Whether your state calls it a license, a credential or a certification, there is a formal process required that allows you to teach business in the public school system. All states have a regulatory agency that provides oversight for the education and qualification of teachers. It may be a state board of education, or a professional standards commission, but there is a government bureau tasked with ensuring that those people who are in a position of trust and authority with children are qualified.
The basic steps to getting your license (or certification) to be a business teacher are: complete your education, pass the examination(s) and complete your state’s application process. Each state sets its own process, but you will probably find most of these steps:
Completing the state’s specific application
Mailing certified copies of your transcripts to the state board
Sending testing scores to the state board
Completing a background check
Registering your fingerprints with the state
Sending letters of recommendation
Paying an application fee
Most states issue licenses or certification for a specific time period, and you’ll need to renew your license every few years. This generally requires paying a fee and updating your personal information. Some states require that background checks be updated, and many states require that teachers continue to advance their abilities and knowledge with continuing education coursework.
If you have a teaching credential or license from another state, the steps may be slightly different. Check the reciprocity guidelines of the state you are considering for details.
5. Stay current with Business Teacher Education
Becoming a teacher doesn’t mean you stop learning. Advances in research in education as well as evolution in the world of business means that new information is constantly available, and some of what you learned while getting your degree may become outdated as the years pass. In order to stay current in both education and your specialty area, you’ll want to actively pursue the newest information.
In many states, a teaching license or certification has an issue period and part of the renewal process is completing a specified number of continuing education hours (often 8 to 12 a year). This ensures that teachers are participating in educational opportunities that will allow them to keep abreast of the changes in policy and teaching principles, as well as encourage continued learning in a specialty area.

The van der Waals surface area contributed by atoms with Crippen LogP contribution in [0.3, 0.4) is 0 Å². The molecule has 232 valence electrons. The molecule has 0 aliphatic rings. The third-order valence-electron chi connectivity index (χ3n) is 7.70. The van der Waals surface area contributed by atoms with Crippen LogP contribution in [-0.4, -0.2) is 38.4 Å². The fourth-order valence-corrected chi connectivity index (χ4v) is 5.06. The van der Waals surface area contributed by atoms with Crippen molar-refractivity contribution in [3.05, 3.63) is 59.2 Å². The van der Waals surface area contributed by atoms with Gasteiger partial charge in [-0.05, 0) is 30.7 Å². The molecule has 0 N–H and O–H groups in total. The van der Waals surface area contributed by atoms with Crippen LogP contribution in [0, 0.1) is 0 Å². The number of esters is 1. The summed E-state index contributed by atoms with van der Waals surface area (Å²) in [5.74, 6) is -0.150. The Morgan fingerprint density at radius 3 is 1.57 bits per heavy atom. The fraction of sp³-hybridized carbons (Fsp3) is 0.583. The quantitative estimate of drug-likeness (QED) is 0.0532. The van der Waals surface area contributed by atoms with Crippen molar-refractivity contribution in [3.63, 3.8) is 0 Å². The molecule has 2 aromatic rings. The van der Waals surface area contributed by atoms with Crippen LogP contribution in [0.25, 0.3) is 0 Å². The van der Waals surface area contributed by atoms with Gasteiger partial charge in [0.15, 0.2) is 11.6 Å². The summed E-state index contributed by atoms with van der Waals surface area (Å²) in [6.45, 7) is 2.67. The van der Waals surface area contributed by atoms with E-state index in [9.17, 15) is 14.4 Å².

You can also stay current in your field by joining one of the national organizations for teachers. The National Education Association (www.nea.org) is one of the many organizations that allow teachers to network and advance their professional lives as educators.
You can also pursue supplemental certifications or credentials in the area of business education to enhance your abilities. The National Board for Professional Teaching Standards (www.nbpts.org), for example, offers a certification for career and technical education professionals. Additionally, many school districts and state boards encourage further education in your specialty area. You may find that you can meet your continuing education requirement and improve your earning potential by taking graduate courses in business, finance or economics.
These are only some of the options are available to you to help you continue to develop and grow as a business teacher so you can look forward to a rewarding and successful career as an educator.